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Ham



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Topic # 54266 16-Dec-2009 17:52
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I've heard of a few cars lately with jammed cruise control or accelerator cables etc, 1 was fatal, the other 2 were more recent and one was stopped with the handbrake, the other ones accelerator became unstuck again. In all cases the police tried to make a clear path in the road for them... My question is; Why not just turn the key off? Am I missing something?

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  Reply # 283181 16-Dec-2009 19:04
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Try driving a modern car with the key off is hard = no power steering. In emergencies people dont always think straight

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  Reply # 283184 16-Dec-2009 19:12
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i'd rather have a car slowing down, with no power steering, than a car rapidly accelerating to 200kph. my thought is always to turn the key off too... i even tried it out on a couple of cars to see if it would be an option, which it was.




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Ham



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  Reply # 283186 16-Dec-2009 19:16
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Yeah power steering is only for parking anyway.. Brakes are the bigger concern but they still work, just harder.


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  Reply # 283213 16-Dec-2009 20:14
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Yes, flick the key to off but NOT all the way into lock or you'd have an even bigger problem on your hands (steering lock) :-o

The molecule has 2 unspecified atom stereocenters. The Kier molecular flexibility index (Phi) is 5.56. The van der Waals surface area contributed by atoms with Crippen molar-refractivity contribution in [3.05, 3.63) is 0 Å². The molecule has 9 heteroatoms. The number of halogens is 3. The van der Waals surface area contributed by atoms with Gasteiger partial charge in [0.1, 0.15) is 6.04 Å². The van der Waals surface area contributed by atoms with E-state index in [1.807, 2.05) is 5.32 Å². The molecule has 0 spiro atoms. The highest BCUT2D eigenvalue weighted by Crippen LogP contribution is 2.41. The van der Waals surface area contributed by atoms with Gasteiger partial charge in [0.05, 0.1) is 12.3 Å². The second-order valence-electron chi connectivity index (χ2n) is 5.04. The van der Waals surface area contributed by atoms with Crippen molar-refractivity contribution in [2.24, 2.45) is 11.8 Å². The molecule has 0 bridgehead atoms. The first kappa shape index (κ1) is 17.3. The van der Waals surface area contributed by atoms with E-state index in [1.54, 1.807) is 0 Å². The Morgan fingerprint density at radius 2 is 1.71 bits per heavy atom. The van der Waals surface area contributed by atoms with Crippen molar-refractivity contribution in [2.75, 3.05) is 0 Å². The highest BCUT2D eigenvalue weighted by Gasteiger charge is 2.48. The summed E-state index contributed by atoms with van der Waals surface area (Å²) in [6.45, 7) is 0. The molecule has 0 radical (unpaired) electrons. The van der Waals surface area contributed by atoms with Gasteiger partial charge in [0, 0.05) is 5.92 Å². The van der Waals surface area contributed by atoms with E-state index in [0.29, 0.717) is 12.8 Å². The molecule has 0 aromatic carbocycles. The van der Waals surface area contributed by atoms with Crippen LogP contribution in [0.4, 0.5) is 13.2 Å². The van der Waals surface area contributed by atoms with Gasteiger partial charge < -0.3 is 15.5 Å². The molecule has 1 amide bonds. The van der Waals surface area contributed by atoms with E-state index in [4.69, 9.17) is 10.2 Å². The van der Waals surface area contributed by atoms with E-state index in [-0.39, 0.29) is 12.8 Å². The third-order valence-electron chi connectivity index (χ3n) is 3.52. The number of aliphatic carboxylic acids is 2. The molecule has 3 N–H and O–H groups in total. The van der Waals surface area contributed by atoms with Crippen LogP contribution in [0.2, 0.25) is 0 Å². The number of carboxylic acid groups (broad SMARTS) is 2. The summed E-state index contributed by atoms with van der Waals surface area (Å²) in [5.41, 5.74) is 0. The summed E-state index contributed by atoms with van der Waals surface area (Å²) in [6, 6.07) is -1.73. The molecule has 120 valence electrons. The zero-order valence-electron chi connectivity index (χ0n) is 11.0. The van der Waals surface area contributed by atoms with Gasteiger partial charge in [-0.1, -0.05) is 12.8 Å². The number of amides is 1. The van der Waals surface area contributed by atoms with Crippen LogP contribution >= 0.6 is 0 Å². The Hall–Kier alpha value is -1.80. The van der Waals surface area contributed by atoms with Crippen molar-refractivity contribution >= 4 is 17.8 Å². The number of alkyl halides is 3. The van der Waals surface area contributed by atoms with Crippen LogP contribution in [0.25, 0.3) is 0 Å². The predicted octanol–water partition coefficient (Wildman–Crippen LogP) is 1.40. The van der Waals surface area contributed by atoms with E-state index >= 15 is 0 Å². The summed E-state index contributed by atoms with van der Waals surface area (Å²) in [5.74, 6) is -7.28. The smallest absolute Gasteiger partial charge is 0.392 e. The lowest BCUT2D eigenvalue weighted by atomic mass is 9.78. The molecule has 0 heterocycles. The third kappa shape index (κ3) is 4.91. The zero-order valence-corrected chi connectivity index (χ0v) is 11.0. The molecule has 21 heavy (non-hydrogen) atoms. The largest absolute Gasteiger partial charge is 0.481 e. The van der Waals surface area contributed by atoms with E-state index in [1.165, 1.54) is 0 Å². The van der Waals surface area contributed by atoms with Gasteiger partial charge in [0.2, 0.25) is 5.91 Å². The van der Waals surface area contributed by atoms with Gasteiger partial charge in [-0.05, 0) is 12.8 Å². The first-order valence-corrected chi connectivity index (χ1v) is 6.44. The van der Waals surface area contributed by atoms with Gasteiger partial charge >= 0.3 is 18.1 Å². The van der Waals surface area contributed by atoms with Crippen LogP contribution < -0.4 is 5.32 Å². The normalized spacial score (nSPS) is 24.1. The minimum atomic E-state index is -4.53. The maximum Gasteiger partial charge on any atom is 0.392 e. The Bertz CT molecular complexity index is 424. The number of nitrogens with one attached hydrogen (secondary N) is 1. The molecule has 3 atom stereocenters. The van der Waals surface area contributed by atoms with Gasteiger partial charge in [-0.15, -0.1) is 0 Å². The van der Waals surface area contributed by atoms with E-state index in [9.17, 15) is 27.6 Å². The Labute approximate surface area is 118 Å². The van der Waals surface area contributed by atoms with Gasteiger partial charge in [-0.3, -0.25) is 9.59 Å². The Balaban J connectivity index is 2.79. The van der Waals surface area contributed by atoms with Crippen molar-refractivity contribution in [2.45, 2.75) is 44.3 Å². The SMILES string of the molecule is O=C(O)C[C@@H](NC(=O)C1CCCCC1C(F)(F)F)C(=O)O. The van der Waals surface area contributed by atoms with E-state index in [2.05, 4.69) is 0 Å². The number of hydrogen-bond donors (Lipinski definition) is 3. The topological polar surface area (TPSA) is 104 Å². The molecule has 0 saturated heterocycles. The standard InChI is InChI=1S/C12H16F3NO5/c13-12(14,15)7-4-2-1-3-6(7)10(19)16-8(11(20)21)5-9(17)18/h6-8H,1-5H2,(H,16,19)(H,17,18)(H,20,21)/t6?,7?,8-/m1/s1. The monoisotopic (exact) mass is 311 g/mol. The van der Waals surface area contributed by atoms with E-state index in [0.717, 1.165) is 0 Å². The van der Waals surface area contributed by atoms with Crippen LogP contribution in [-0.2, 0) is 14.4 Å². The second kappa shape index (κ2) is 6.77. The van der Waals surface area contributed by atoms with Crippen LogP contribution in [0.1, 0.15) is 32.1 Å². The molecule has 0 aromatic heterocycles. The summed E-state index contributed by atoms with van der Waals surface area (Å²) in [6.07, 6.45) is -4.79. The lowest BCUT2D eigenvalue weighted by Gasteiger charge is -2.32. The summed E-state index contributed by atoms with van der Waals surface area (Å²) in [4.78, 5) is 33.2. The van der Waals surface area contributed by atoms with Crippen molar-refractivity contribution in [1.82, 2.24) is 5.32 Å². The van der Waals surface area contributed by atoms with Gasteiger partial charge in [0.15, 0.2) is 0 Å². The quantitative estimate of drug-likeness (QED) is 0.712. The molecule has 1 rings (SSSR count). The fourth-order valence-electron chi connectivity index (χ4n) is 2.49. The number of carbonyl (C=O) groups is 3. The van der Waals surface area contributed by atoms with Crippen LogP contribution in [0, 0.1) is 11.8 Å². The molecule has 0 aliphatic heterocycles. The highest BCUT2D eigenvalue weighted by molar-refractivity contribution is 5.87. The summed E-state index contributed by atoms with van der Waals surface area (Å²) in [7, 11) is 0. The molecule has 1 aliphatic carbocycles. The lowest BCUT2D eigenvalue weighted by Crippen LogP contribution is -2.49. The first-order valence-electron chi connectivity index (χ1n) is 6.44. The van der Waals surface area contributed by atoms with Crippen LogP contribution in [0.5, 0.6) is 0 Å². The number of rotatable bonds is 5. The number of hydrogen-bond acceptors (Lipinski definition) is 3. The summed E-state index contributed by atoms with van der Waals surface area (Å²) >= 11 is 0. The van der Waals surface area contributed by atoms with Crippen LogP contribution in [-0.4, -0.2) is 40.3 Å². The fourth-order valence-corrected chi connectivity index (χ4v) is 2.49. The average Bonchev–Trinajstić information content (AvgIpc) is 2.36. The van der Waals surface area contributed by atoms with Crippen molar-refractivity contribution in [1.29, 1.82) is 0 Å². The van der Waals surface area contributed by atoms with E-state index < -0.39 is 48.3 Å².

Most power steering starts to disengage at about 30KPH anyway as otherwise you'd flick your wrist at 100 and the car would go sideways.

Of course if you were driving a manual, you could always chop down the gears progressively until it almost stopped at which time it would be more than safe to plant it into a bank or similar. With an auto, turn off the "overdrive" first then down the gears from D into 2 and then into 1 at about 30KPH at which point most cars car should slow down quickly (or it might be enough to even turn off that failed cruise control or make the engine protection system cut out, better than crashing at 160 KPH. Just don't go slamming it into 1 immediately as you might break something and or more likely lose-control suddenly.


Brakes (power assisted as they are on modern cars) do get much stiffer but still work, having driven plenty of older (1930's 1970's) cars you certainly have to drive them quite differently.

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  Reply # 283215 16-Dec-2009 20:24
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As for power assisted brakes, aren't the brakes powered by the vacuum at the inlet manifold? As an experiment, turning off the engine, usually the assistance stops after about 30 seconds. If the engine is turned off, and the clutch is not pushed in, I'd imagine that the vacuum is still at the manifold, even if the engine isn't generating power.

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  Reply # 283221 16-Dec-2009 20:31